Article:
The Post Office is to appoint one of its army of postmasters to its board for the first time as part of its bid to move on from the multi-million pound scandal which left some of its managers wrongly sent to prison.
Sky News has learnt that the government-owned company will announce on Monday that it is to hand a non-executive board seat to one of its 8,000 postmasters in the coming months.
The newly appointed director will have a remit to represent the interests of postmasters, who manage individual branches or small groups of them.
The decision to create the new board role has been approved by UK Government Investments (UKGI), the agency which oversees taxpayer-owned companies such as Channel 4 and the Ordnance Survey.
It comes in the wake of a requirement for major listed companies to have ordinary workers’ voices represented at board level, although few have chosen to do so by putting an employee on the board.
One source said the move was “an olive branch” from Nick Read, who took over as the Post Office’s chief executive last year.
Relations between the company and its postmasters were strained for years by a scandal involving the use of a faulty IT system called Horizon, which led to some branch managers being wrongly accused of theft, fraud and false accounting.
A small number of sub-postmasters were sent to prison, while others were declared bankrupt over the affair.
Last December, the Post Office agreed to pay nearly £58m to settle a legal claim brought by 550 sub-postmasters.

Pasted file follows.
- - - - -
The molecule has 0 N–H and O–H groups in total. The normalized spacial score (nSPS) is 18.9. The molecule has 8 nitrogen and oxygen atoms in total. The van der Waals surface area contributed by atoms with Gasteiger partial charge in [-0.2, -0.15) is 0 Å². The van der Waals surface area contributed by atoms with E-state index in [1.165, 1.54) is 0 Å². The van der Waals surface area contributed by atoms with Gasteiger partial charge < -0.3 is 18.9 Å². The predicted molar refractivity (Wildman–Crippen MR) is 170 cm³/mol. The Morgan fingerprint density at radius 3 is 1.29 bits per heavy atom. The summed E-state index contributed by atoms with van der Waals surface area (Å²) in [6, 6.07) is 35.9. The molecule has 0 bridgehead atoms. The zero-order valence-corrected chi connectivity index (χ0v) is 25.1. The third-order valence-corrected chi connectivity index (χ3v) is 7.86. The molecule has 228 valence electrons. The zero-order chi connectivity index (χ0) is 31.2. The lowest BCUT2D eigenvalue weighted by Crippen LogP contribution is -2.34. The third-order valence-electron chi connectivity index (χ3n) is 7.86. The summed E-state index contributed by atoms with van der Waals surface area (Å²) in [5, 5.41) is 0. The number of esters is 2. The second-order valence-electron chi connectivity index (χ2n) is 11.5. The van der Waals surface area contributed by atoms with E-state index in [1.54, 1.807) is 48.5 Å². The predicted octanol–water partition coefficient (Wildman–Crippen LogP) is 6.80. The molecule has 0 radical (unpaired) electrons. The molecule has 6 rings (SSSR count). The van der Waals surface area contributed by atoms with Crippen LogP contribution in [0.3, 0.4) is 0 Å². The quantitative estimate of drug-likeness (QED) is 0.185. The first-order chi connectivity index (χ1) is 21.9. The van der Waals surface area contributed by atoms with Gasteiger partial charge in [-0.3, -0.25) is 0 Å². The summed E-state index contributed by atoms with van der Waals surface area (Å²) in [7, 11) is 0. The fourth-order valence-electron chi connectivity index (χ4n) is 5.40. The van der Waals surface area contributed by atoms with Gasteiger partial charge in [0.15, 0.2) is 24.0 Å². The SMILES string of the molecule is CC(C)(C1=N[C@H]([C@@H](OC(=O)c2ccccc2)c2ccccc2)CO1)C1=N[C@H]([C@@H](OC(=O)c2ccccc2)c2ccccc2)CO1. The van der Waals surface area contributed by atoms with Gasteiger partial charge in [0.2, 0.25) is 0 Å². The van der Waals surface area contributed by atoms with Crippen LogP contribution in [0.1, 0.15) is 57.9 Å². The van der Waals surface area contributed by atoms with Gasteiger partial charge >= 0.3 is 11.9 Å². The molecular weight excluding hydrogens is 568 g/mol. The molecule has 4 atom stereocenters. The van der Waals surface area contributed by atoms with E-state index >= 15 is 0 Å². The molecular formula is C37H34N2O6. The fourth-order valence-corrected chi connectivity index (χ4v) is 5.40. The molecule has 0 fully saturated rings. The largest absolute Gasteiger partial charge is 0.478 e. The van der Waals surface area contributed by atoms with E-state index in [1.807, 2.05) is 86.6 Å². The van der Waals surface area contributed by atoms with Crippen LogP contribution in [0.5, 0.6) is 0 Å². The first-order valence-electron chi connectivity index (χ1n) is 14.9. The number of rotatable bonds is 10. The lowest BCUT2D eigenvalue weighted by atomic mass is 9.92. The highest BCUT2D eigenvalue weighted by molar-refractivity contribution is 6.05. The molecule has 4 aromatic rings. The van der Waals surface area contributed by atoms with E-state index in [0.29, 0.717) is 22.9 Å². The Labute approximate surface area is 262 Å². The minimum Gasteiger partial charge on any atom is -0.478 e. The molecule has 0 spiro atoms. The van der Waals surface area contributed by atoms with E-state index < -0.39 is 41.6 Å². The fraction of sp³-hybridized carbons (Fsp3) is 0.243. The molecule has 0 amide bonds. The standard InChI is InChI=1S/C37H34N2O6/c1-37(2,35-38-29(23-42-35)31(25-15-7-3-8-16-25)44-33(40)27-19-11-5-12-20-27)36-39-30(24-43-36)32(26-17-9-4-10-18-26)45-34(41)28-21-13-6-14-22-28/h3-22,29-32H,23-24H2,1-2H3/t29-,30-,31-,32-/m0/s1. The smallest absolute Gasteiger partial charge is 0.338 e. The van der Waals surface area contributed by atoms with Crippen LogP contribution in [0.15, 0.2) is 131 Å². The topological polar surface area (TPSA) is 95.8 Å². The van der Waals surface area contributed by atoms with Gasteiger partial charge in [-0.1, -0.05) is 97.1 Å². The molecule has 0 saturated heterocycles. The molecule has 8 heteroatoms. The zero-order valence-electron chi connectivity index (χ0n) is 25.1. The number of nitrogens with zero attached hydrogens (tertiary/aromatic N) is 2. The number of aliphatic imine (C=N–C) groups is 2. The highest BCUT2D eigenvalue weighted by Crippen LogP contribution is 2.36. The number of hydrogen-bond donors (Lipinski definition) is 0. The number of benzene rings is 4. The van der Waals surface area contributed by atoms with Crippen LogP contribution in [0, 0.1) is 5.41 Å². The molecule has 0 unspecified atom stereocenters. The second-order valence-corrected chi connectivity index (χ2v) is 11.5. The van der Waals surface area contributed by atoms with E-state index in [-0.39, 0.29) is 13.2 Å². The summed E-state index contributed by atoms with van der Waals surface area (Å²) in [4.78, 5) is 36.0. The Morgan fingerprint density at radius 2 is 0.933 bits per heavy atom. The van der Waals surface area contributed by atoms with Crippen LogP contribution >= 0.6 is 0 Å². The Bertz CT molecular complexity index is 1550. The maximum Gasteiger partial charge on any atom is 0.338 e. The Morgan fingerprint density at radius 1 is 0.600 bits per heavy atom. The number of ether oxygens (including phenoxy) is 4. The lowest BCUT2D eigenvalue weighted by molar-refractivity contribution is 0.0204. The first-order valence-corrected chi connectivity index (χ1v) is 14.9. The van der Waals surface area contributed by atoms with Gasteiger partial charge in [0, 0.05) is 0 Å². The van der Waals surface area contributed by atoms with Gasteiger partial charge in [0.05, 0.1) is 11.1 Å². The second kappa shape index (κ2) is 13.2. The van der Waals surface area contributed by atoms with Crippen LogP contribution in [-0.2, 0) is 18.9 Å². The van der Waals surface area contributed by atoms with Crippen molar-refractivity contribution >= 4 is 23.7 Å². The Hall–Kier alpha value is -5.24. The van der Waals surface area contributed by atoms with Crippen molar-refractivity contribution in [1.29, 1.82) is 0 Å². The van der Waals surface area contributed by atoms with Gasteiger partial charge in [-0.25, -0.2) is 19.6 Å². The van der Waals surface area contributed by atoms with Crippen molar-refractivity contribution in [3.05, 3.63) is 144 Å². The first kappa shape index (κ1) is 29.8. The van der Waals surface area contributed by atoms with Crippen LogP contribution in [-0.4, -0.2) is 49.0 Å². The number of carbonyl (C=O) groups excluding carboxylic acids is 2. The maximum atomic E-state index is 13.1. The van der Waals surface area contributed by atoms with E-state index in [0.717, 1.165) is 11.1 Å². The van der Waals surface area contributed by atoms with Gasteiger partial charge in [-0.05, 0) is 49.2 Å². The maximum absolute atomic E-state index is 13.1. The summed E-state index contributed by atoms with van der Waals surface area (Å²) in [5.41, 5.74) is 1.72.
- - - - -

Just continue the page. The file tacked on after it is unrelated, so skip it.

At the time, the network, which has around 11,500 branches across Britain, apologised, with Mr Read’s predecessor, Paula Vennells, targeted by particularly fierce criticism over her handling of the scandal.
In May, it launched a scheme to provide redress to current and former postmasters who were not part of the litigation settlement but who believe they were adversely affected by earlier versions of the Horizon computer system.
Last week, the company said it was appointing a new director, Declan Salter, to implement the claims scheme.
An insider said the creation of the boardroom role for one of its sub-postmasters was aimed at resetting the relationship between the company’s franchisees and those in charge of the company.
The process for selecting the occupant of the new directorship was unclear this weekend.
A separate consultation examining the future involvement of postmasters in business decisions is expected to launch in the autumn.
Mr Read, who previously ran the Nisa convenience store group, joined the Post Office nearly a year ago.
In recent months he has met hundreds of postmasters at a series of virtual events as part of his attempt to rebuild relationships.
The Post Office is an entirely separate company from Royal Mail Group, which was privatised in 2013 and floated on the London Stock Exchange.
The two businesses have a close commercial relationship, however, with negotiating a new ten-year agreement between them among Mr Read’s priorities.
As with other physical retailers, the coronavirus pandemic has provided a stiff test for the Post Office’s management.
More than 90% of its branches remained open during the crisis, and the network made a number of guaranteed hardship payments to postmasters during April and May.
The Post Office also repurposed part of its foreign exchange cash delivery business to enable the overnight delivery of sterling cash to meet demand.
Mr Read’s other main focuses over the next year will include the delivery of a renewed partnership with Britain’s major banks and building societies, while travel and bill payment services are also expected to receive substantial investment.
The Post Office declined to comment on Sunday.